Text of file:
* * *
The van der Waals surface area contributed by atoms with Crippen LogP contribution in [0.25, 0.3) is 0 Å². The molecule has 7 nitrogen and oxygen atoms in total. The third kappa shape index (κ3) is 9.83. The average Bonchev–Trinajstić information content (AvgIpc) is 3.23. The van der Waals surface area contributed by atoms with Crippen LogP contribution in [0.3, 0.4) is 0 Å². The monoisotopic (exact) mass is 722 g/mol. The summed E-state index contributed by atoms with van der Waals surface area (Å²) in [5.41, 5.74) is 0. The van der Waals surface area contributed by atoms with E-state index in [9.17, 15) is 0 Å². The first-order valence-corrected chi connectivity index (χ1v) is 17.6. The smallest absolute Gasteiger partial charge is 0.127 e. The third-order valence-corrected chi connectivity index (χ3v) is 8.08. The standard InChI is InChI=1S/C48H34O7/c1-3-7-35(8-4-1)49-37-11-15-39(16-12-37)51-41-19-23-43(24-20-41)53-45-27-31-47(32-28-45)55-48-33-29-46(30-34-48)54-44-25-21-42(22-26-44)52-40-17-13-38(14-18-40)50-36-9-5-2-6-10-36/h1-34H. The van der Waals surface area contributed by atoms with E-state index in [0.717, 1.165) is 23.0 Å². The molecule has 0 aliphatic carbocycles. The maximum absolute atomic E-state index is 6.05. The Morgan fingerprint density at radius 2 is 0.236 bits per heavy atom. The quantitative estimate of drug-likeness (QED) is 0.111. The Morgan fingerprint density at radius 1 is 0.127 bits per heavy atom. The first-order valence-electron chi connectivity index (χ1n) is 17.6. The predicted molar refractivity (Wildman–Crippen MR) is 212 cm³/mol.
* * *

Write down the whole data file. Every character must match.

The van der Waals surface area contributed by atoms with Crippen LogP contribution in [0.25, 0.3) is 0 Å². The molecule has 7 nitrogen and oxygen atoms in total. The third kappa shape index (κ3) is 9.83. The average Bonchev–Trinajstić information content (AvgIpc) is 3.23. The van der Waals surface area contributed by atoms with Crippen LogP contribution in [0.3, 0.4) is 0 Å². The monoisotopic (exact) mass is 722 g/mol. The summed E-state index contributed by atoms with van der Waals surface area (Å²) in [5.41, 5.74) is 0. The van der Waals surface area contributed by atoms with E-state index in [9.17, 15) is 0 Å². The first-order valence-corrected chi connectivity index (χ1v) is 17.6. The smallest absolute Gasteiger partial charge is 0.127 e. The third-order valence-corrected chi connectivity index (χ3v) is 8.08. The standard InChI is InChI=1S/C48H34O7/c1-3-7-35(8-4-1)49-37-11-15-39(16-12-37)51-41-19-23-43(24-20-41)53-45-27-31-47(32-28-45)55-48-33-29-46(30-34-48)54-44-25-21-42(22-26-44)52-40-17-13-38(14-18-40)50-36-9-5-2-6-10-36/h1-34H. The van der Waals surface area contributed by atoms with E-state index in [0.717, 1.165) is 23.0 Å². The molecule has 0 aliphatic carbocycles. The maximum absolute atomic E-state index is 6.05. The Morgan fingerprint density at radius 2 is 0.236 bits per heavy atom. The quantitative estimate of drug-likeness (QED) is 0.111. The Morgan fingerprint density at radius 1 is 0.127 bits per heavy atom. The first-order valence-electron chi connectivity index (χ1n) is 17.6. The predicted molar refractivity (Wildman–Crippen MR) is 212 cm³/mol.